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Key decisions

  • DPP v Ridley [2015] NSWSC 1478
  • R v Gallagher; R v Burridge [2015] NSWCCA 228
  • Harkins v R [2015] NSWCCA 263

DPP v Ridley [2015] NSWSC 1478

In Ridley, Adamson J considered the respective obligations of advocates and the bench when dealing with evidence during and after the voir dire in Local Court hearings.

The accused was charged with driving under the influence of alcohol. At the hearing in the Local Court it was agreed that the whole brief of evidence could be tendered on the voir dire, rulings about admissibility made, and argument could then proceed on the basis of the evidence duly admitted. There were a number of issues in the hearing, mostly turning on whether the provisions of the Law Enforcement (Powers and Responsibilities) Act 2002 (NSW) (LEPRA) were complied with and, if they were not, whether the evidence should be admitted anyway.

The magistrate identified the arguments taken on the voir dire as ‘technical’, though no less valid for that reason and accordingly ‘[n]ot without some misgivings’ acquitted the accused – but crucially failed to undertake a detailed analysis of which evidence was, and was not, admissible. The prosecution appealed.

In allowing the appeal and remitting the matter to be heard according to law, Adamson J helpfully set out (at [41]) the seven steps required when dealing with evidence on the voir dire. The error in the present case was that the magistrate gave an ‘omnibus’ decision about the evidence and had failed to have the accused’s representative identify, with particularity, the evidence objected to and the basis for those objections. Her Honour also set out (at [54]) the obligations of counsel with respect to the admissibility of evidence, and in particular the obligation to make clear the scope and basis for objections, and to grapple with the submissions made by the prosecutor.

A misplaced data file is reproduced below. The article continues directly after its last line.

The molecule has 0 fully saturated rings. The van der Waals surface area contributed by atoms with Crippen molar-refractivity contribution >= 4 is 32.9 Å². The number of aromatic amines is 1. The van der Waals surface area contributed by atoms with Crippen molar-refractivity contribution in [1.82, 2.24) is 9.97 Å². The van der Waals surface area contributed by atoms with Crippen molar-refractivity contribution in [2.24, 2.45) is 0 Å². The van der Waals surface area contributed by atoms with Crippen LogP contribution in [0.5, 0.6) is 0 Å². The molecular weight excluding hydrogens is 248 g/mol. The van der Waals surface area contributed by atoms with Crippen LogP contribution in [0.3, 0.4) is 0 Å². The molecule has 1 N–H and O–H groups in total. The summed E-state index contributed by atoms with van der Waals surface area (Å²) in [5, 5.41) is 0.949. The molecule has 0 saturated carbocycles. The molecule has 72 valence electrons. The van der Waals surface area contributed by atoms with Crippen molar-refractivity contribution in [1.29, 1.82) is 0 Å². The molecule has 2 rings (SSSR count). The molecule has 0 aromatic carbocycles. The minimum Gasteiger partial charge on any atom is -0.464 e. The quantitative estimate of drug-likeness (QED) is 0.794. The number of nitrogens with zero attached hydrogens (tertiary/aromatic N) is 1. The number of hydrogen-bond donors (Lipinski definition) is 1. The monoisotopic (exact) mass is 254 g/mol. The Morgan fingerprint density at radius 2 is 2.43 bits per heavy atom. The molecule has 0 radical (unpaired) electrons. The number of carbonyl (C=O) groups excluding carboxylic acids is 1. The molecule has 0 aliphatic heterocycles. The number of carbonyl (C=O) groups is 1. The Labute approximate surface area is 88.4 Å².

Finally (at [59]), after having set out the obligations of the parties and the bench in relation to the voir dire, her Honour set out 11 steps (of which her Honour found the magistrate had overlooked the first eight) which the court is obliged to undertake when dealing with the evidence the court has determined is admissible during the voir dire.

The decision is helpful for experienced and inexperienced practitioners alike. It provides a procedural template about the obligations of the respective parties when dealing with objections to evidence in the Local Court and the importance of a step-by-step process to ensuring a fair hearing.

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